Attention City Dwellers: Here are the 10 Steps Needed to Have Your Dog Declared an ‘Urban Canine Good Citizen’

For more than 25 years, dogs have been able to get their “Canine Good Citizen” certification through the American Kennel Club, a credential that distinguishes dogs that are well mannered at home and in the community. With more than 700,000 dogs now having this title, the organization recently rolled out a more specific certification: the Urban Canine Good Citizen.

The credential is for city dwellers looking to have their canine sidekick accompany them on outings and be recognized for their good behaviors. This latest award is under the Canine Good Citizen umbrella, which also includes AKC S.T.A.R. Puppy and AKC Community Canine and comes on the heels of some states becoming more dog-friendly, allowing pups on restaurant patios. To date, 500 dogs have passed the test since its April launch.

Related: New York’s ‘Dining With Dogs’ Bill Passes Both Houses

This title isn’t a necessity, but it can help urban dogs stand out and may be favored in certain situations – like getting accepted to a co-op or apartment building.

But this test isn’t easy. Dogs need to complete all 10 tasks — and do so without food as an incentive. They also need to be leashed the entire time, have already completed the Canine Good Citizen test and cough up $20 to receive the certification.

Here are the 10 tasks that will get your dog the Urban Canine Good Citizen seal of approval.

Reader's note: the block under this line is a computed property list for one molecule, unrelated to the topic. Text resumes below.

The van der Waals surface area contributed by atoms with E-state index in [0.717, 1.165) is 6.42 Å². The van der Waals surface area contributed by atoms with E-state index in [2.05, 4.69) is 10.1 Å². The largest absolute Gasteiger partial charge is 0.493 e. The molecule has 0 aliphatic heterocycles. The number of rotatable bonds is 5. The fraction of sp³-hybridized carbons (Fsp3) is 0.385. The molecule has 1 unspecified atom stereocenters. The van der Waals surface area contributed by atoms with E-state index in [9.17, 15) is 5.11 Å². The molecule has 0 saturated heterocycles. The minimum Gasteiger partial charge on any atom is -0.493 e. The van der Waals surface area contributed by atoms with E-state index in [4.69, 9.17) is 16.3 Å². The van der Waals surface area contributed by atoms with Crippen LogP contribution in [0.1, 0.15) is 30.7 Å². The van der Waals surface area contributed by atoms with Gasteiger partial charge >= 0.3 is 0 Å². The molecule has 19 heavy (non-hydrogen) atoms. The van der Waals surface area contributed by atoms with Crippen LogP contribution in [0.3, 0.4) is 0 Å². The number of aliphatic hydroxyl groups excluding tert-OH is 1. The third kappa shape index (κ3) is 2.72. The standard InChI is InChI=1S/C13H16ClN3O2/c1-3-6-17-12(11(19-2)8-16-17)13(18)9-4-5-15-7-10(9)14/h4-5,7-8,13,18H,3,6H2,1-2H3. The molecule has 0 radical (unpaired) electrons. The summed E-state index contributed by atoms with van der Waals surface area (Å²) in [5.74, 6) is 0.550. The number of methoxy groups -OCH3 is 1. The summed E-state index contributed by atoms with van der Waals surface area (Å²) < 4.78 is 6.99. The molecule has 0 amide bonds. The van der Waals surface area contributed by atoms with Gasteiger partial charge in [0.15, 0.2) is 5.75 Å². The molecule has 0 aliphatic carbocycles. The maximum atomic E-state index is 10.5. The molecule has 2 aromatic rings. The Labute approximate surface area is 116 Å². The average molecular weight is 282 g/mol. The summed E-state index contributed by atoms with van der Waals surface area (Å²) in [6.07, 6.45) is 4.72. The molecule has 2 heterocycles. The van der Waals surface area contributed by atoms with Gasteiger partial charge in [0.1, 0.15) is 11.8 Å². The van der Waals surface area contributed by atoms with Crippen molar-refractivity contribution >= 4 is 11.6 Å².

1. Ability to exit and enter a dog-friendly building with no pulling.

2. Walk on a busy city sidewalk through a crowd and be able to have people approach the dog from 1 foot away and tolerate distractions including hats, men, women and coats.

3. Be able to appropriately react to city distractions such as noises (horns, sirens and construction sounds), moving objects (people running, bikes and skateboards) and surface (grass, concrete and plastic tarp).

4. Shows street manners. Can cross the street, stop at corner and stand or sit before permission to cross the street. This all needs to be done without any pulling.

5. Ignore food that is on the sidewalk, which could include trash, wrapped food and leftovers.

6. Bystanders can approach and pet the dog. If the person has a dog in a bag, she can do so without setting down the bag to pet the pup.

7. Maintain control in public, dog-friendly building. The dog should be able to walk under control in the vicinity, stay in the down position for at least 3 minutes and/or wait while owner eats..

8. Can take stairs, steps and elevators in a controlled manner.

9. Potty-trained for apartments and condos.

10. Can handle transportation needs of the owner, including riding in the subway and/or entering and exiting a car or cab in a controlled manner.

To see all the details, head over to the AKC.

Related: How to Make it as a Dog Owner in New York City

Image via Flickr/Adrian Cabrero

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